For the past two weeks, I've been on a sabbatical, of sorts (hence, the new blog, I suppose). Because of the days of the week which the winter holidays have fallen on this year, I have worked just 2 days over the past two weeks. I went back to the grind Thursday night, and the difference it made on my practice was unsettlingly obvious. I began my practice yesterday, after working the night before, feeling heavy and strange. My shoulders felt as if there were no blood at all circulating there. They did what I asked of them, but the lack of sensation, which lasted through most of my surya namaskaras, was odd and unfamiliar. My experience during the salutations shaped the rest of my practice, as it almost always does. I find that the ritual of the salutations reveal my strengths and vulnerabilities to me on any given day, be it hip or hamstring tension, shortened breath or wandering mind, or, occasionally, all of the aforementioned... and more. As varied as my practice may be, I believe ritual is an important tool in one's yoga practice. We must have a constant in order to evaluate ourselves.
Shoulder openers. GOOD GOD, ya'll! What are they good for? Absolutely nothin'! Or at least that's what you'd think, looking at my practice habits. For someone with habitual neck and shoulder tension, I don't do nearly enough of them. I attempted to atone for this yesterday. After some warrior I, II, triangle, extended side angle, and half moon, I did a fun little garudasana-to-flying pigeon sequence as follows:
garudasana (5 breaths)
inhale, utthita hasta padangusthasana D, keeping garudasana arms (1 breath)
exhale, lean forward and swing pointed leg back into virabhadrasana III with garudasana arms (5 breaths)
inhale, swing leg forward to utthita hasta padangusthasana D (2 breaths)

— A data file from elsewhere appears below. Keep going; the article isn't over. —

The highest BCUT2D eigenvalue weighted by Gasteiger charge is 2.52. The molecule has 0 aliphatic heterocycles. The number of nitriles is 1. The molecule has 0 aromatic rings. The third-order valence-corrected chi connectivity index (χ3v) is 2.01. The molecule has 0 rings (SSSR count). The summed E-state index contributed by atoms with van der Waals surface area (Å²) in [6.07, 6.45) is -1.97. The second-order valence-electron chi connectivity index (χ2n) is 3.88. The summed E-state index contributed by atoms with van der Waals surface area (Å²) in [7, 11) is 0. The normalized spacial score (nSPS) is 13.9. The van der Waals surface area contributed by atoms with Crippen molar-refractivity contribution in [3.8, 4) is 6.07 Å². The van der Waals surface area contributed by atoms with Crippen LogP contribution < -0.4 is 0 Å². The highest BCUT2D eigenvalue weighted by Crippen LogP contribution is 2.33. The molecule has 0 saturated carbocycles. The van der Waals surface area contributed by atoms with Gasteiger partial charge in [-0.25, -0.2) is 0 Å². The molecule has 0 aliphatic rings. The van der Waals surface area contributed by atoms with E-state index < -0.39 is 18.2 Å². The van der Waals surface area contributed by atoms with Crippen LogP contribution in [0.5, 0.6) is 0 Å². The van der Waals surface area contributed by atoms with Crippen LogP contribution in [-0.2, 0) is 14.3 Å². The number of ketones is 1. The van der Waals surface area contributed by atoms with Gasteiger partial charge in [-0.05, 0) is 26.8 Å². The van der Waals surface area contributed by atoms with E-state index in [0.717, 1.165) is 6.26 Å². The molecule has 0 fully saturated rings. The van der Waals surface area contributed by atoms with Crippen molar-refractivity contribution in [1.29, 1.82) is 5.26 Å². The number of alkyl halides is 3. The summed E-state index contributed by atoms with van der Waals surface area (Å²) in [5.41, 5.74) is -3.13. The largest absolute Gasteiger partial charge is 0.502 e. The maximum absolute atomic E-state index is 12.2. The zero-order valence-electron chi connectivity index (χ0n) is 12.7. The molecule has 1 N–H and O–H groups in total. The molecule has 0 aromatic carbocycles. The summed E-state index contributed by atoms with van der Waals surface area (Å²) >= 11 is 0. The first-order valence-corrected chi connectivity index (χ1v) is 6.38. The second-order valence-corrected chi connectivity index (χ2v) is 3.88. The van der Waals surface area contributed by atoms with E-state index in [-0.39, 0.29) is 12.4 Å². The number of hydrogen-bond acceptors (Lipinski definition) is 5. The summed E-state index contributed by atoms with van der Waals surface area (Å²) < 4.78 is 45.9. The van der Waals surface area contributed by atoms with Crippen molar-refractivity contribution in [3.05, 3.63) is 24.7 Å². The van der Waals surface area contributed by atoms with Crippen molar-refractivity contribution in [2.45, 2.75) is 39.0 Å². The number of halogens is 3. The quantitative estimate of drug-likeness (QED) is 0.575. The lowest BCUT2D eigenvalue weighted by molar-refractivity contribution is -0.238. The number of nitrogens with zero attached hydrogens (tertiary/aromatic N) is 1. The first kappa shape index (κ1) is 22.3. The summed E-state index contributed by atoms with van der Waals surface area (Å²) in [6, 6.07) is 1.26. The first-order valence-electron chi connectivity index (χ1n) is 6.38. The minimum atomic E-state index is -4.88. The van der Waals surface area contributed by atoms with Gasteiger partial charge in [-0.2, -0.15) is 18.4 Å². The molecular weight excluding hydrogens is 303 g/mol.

inhale, reach arms up, bend standing leg, bringing ankle of extended leg to upper thigh of standing leg (one-legged chair, maybe? I did it in a class, I swear.)
exhale, fold forward, ground hands, inhale
exhale, flying pigeon (5 breaths)
vinyasa, repeat other side.
I also did some prasarita padottanasana A, C, with cow-face arms on each side, and D. I couldn't help but undo some of that opening work with a couple of arm balances, including a bit of compass-to-eka hasta bhujasana-to-astavakrasana. My practice doesn't feel complete without arm balances. Arm balances, at this point in my practice, center me more effectively than any other type of asana. They create the distinction between average yoga, and damn good yoga.
I know what you're thinking: "Cut it out with the arm balances, already! They're no good for your tight shoulders!" See? I know.
It's an addiction. It's an addiction, within an addiction, really. You could say, I get high on flying (you know, with all the bird names for the uh... poses... with the arm balancing). Was that cheesy? It was. I'm sorry. Maybe I'll set a late New Year's resolution to take shoulder openers more seriously.